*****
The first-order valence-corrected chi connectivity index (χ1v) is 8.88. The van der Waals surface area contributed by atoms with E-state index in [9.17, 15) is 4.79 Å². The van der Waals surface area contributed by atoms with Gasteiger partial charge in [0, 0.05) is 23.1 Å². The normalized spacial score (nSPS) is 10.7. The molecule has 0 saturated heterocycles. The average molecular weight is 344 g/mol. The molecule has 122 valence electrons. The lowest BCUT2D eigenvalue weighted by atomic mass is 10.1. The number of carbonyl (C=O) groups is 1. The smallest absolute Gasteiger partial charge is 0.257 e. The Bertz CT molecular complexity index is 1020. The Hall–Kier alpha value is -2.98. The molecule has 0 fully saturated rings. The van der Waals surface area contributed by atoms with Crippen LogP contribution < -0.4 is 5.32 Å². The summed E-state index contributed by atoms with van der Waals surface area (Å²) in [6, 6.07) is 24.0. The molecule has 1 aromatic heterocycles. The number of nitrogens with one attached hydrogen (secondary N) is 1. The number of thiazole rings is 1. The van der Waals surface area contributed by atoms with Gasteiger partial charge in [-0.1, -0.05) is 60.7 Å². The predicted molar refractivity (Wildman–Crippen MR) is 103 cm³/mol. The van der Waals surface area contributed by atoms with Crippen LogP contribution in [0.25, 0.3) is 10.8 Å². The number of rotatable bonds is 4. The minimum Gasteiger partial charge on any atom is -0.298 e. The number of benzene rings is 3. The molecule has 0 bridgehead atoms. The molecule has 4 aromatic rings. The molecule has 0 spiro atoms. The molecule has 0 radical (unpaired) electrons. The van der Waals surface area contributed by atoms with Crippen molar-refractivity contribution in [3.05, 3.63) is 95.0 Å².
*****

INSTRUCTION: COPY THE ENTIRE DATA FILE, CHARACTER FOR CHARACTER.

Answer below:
The first-order valence-corrected chi connectivity index (χ1v) is 8.88. The van der Waals surface area contributed by atoms with E-state index in [9.17, 15) is 4.79 Å². The van der Waals surface area contributed by atoms with Gasteiger partial charge in [0, 0.05) is 23.1 Å². The normalized spacial score (nSPS) is 10.7. The molecule has 0 saturated heterocycles. The average molecular weight is 344 g/mol. The molecule has 122 valence electrons. The lowest BCUT2D eigenvalue weighted by atomic mass is 10.1. The number of carbonyl (C=O) groups is 1. The smallest absolute Gasteiger partial charge is 0.257 e. The Bertz CT molecular complexity index is 1020. The Hall–Kier alpha value is -2.98. The molecule has 0 fully saturated rings. The van der Waals surface area contributed by atoms with Crippen LogP contribution < -0.4 is 5.32 Å². The summed E-state index contributed by atoms with van der Waals surface area (Å²) in [6, 6.07) is 24.0. The molecule has 1 aromatic heterocycles. The number of nitrogens with one attached hydrogen (secondary N) is 1. The number of thiazole rings is 1. The van der Waals surface area contributed by atoms with Gasteiger partial charge in [-0.1, -0.05) is 60.7 Å². The predicted molar refractivity (Wildman–Crippen MR) is 103 cm³/mol. The van der Waals surface area contributed by atoms with Crippen LogP contribution in [0.25, 0.3) is 10.8 Å². The number of rotatable bonds is 4. The minimum Gasteiger partial charge on any atom is -0.298 e. The number of benzene rings is 3. The molecule has 0 bridgehead atoms. The molecule has 4 aromatic rings. The molecule has 0 spiro atoms. The molecule has 0 radical (unpaired) electrons. The van der Waals surface area contributed by atoms with Crippen molar-refractivity contribution in [3.05, 3.63) is 95.0 Å².